Tuesday 25 April 2017

Dear Dr Nina: My four-year-old has a very hairy back - should I be worried?

Ask the GP...

Dr Nina Byrnes answers your medical questions
Dr Nina Byrnes answers your medical questions

Nina Byrnes

Ask the GP: Dr Nina Byrnes

Q. I have a daughter who has just turned four. She is a great little girl - bright and funny and is rarely sick. When she was born, she was quite hairy - she had a full head of black hair with lighter hair all down her back. As she got older, her hair got fairer and most of the hair on her back disappeared, but she is still quite hairy from the nape of her neck to her mid back. My husband thinks we need to go to the doctor to get her checked out. What do you think? Is it just one of those things or could it indicate a hormone issue? Should I bring her to the GP for bloods?

A The human body is covered in a coating of hair excluding the palms of our hands and soles of our feet. The colour, texture and density of this differ greatly among people and are subject to strong cultural and genetic factors. Dark hair may seem thicker whereas those with blonde body hair may appear to be almost hair free. Those of Asian and Middle Eastern and African culture often have darker thicker body hair.

Excess hair may be classed according to the type of hair and the underlying cause. Hirsutism refers to excess hair that is subject to male hormone influence. This occurs most commonly post-puberty and can be associated with conditions such as polycystic ovarian syndrome. Hirsutism normally occurs in a male pattern of hair growth. Excess hair is most  notable on the face, genitals, armpits, arms and legs. Polycystic ovarian syndrome is associated with an increased risk of type 2 diabetes.

Hypertrichosis is an increased coating of fine fluffy body hair referred to as Lanugo. At it’s most extreme the excess hair may cover the entire body. A very rare form of congenital hypetrichosis causes excess hair over the whole body and has been referred to as “werewolf syndrome”. This was first reported several centuries ago. It had a strong familial affinity and affected families were viewed with suspicion or subjected to ridicule.

It is most likely that your daughter has a mild form of hypertrichosis — which there are many causes of. One of the most common in infants is prematurity. Babies born early may appear to have more body hair but this normally reduces over time. Genetics are one of the other most common causes. It is worth exploring whether you or your husband or any of your siblings had or have excess body hair as this commonly runs in families.

If there is pigmented skin below the hair this may be a type of congenital mole which could be checked by a dermatologist. Patches of hair at the base of the spine can be associated with spinal cord abnormalities. These patches are normally checked for at post natal check ups so as your daughter got through these checks without concern it’s unlikely to be related. Hypothyroidism may also cause excess hair but again this would have been checked for at birth.

There are a number of rare genetic and metabolic conditions that can be associated with unusual body hair distribution. As your daughter is otherwise healthy this again makes these unlikely, but if you are genuinely concerned you could talk to your GP who may arrange referral to a specialist who could arrange further tests if required.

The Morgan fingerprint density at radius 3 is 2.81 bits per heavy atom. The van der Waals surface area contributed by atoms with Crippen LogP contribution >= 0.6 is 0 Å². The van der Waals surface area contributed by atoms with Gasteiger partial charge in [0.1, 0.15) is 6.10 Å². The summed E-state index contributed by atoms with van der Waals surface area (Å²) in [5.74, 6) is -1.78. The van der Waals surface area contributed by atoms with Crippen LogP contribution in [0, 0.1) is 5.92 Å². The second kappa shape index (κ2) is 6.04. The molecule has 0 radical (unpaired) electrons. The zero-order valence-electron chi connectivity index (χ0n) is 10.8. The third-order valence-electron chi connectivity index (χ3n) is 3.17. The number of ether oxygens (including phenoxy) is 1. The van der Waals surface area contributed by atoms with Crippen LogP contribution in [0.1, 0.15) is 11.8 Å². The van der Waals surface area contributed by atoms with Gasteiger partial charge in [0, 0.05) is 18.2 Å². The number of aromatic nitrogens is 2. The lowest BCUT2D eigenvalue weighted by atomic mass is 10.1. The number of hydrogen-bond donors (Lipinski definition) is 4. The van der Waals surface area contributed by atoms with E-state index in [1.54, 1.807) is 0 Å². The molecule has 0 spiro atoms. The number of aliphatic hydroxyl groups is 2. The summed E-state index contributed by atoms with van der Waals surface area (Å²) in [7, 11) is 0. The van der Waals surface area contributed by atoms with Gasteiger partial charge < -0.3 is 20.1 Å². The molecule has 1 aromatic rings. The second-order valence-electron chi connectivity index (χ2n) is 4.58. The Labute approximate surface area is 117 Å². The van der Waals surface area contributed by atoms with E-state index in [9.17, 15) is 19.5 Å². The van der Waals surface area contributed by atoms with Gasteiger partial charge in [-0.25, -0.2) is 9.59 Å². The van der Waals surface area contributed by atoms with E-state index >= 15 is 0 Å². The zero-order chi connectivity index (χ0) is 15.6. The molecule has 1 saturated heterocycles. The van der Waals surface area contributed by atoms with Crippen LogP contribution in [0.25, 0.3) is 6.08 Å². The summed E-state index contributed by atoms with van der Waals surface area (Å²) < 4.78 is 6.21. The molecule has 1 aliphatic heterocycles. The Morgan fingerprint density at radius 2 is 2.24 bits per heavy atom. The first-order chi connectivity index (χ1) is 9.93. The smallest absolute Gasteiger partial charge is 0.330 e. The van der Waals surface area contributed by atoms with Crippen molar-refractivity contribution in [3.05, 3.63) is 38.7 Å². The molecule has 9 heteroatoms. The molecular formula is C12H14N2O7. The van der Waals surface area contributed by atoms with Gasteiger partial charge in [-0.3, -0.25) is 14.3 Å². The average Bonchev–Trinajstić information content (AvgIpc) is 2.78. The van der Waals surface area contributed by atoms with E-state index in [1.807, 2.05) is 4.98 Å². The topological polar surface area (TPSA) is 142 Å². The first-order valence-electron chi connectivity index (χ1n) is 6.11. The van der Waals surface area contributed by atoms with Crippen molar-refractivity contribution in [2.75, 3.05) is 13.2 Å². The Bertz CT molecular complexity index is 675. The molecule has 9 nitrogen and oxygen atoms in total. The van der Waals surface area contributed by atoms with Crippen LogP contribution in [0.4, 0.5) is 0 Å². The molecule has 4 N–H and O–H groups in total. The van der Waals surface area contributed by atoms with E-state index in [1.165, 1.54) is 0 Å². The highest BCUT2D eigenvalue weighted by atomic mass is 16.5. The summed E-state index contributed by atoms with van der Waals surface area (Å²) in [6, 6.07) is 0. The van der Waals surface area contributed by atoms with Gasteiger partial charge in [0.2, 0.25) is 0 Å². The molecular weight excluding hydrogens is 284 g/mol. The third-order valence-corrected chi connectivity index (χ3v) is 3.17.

In an otherwise healthy person excess hair may be cosmetically unacceptable. Girls may become particularly self conscious as they get older reducing their participation in sports such as swimming

There are many treatment options including electrolysis, laser, depilatory creams and waxing. However, I would reserve these treatments for when your daughter is older. What is most likely required is to reassure her she is normal and to enjoy her for the healthy child that she appears to be.

Q My pre-teen caught verrucas at the local swimming pool. How do we get rid of them?

A Verrucas are warts occurring on the soles of the feet. They can be more problematic than other warts as the weight of the body tends to push them into the skin making them a little harder to treat.

Warts are thought to occur in about  in 10 people at any one time. They don’t do any harm, and most will resolve themselves over two years. However, they can be bothersome and so most people seek treatment.

You should not pick, bite or peel a wart. This increases the chance of spreading the virus to your hands or other parts of your feet. If the verruca is not bothering you, it may not need any treatment at all. However, as verrucas can be contagious, it is worth wearing special shoes or covering it in public or shared areas such as showers and pools. Applying duct tape can be an effective treatment. Apply the tape. Leave it for 6 days. Take it off. File the skin then leave it off over night and reapply the next day. Over the counter products containing salicylic acid are an option. This needs to be applied every 24-hours and the dead skin filed off each day before reapplying. Your GP may be able to freeze the wart. This is called cryotherapy. Liquid Nitrogen is sprayed from a short distance directly onto the verrucae until a frozen halo appears. During the thaw the tissue is damaged thus treating the wart. Those who have diabetes or poor circulation shouldn’t have cryotherapy. A healthy immune system will usually eventually clear the virus completely but those who have reduced immunity due to medication, illness or even stress may be more prone to dramatic or recurrent infections and flares.

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